Promise became a reality at the Karaka standardbred yearling sales on Sunday and a near-record NZ$300,000 price for a filly late in the day was the icing on the cake after one of the most successful sales in harness racing history.

While the boutique catalogue on the first day of sales week was touted as the deepest ever in the Southern Hemisphere it still faced the challenge of no overseas buyers on the grounds, which had been responsible in a dip in average at the recent thoroughbred sales.

But a super strong domestic market more than made up for that yesterday with both the average price and clearance rate up 10 per cent on last year, which was already the highest in Australasia.

There was strong money for good pacing colts, particularly those by champion stallion Bettors Delight, while trotters continued their sales surge with Breckon Farms in particular having an outstanding sale, including a NZ$190,000 lot for a son of first-season trotting stallion What The Hill.

But the knockout punch for anybody doubting of the resurgence of the harness industry came with Stonewall Stud outlaid NZ$300,000 late in the day for a Bettors Delight filly from WA Oaks winner Major Reality.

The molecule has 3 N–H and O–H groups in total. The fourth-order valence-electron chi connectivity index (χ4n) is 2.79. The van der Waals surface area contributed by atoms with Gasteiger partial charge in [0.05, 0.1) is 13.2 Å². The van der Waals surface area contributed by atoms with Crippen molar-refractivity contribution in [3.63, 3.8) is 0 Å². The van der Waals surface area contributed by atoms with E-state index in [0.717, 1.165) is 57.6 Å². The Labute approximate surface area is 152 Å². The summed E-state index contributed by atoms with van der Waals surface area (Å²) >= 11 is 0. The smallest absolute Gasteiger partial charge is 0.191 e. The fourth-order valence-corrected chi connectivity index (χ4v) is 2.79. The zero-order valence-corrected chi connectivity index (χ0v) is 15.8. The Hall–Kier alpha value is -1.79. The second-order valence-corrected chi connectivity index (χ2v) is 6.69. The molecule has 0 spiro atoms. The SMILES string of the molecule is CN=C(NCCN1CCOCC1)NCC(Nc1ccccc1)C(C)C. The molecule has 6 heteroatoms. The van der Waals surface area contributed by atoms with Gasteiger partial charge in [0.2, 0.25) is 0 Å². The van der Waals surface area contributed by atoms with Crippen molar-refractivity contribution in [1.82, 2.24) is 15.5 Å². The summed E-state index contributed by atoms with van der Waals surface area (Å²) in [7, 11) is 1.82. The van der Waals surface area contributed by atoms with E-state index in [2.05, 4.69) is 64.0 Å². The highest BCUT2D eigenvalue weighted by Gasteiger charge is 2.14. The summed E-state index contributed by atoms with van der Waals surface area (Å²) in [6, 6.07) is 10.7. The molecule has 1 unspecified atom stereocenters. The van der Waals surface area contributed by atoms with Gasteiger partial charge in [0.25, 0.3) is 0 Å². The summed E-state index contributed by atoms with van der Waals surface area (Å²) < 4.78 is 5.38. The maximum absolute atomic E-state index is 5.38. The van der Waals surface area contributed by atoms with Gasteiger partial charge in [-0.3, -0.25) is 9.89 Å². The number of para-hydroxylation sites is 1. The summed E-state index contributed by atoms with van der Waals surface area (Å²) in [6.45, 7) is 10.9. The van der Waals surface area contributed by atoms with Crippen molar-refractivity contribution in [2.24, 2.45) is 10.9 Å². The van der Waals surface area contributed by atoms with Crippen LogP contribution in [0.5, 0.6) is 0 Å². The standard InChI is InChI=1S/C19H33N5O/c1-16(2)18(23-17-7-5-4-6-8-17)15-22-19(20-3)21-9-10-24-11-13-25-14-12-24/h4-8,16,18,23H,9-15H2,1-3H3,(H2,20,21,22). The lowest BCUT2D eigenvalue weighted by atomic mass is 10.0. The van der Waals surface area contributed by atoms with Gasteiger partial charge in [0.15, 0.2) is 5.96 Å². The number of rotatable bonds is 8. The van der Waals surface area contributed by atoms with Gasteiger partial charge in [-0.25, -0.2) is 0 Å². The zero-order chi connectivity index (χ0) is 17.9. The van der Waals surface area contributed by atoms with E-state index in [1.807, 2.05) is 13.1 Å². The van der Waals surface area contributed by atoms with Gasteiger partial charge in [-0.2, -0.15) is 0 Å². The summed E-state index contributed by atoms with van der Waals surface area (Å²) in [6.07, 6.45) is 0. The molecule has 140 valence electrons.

The dam is a half-sister to both Ultimate Machete (pictured) and Ultimate Sniper, so it was a rare chance to buy into one of the most current families in Australasian harness racing and Stonewall boss Steve Stockman wouldn’t be denied in a spirited bidding duel.

The price is the third highest paid for a standardbred filly in Australasia, a mammoth result for Victorian vendor Harvey Kaplan and preparers Logan Hollis and Shane Robertson.

“We probably didn’t intend going that high for her but it is a great family and she is worth a lot of as a broodmare, so we had to take the opportunity to get her,” said Stonewall’s trainer Steve Telfer.

Lincoln Farms was very strong on the buyer’s bench buying the highest priced colt for NZ$200,000, again a Bettors Delight out of Jessie Cullen sold by Woodlands.

Remarkably fillies at NZ$55,955 averaged more than colts (NZ$47,890), another rarity for a harness sale in this part of the world although that was enormously helped by the huge top lot.

New Zealand Bloodstock standardbreds James Jennings summed up the success simply.

“When you have any sale of any type in the current climate and the challenges it presents with a 10 per cent increase in average and clearance you can only be thrilled and we are,” said Jennings.

“A lot of people, especially the vendors, have worked very, very hard and it has been nothing short of amazing what they have achieved.”

The standardbred sales week continues in Christchurch over the next three days, with the trotters sale starting at 3pm today and coverage at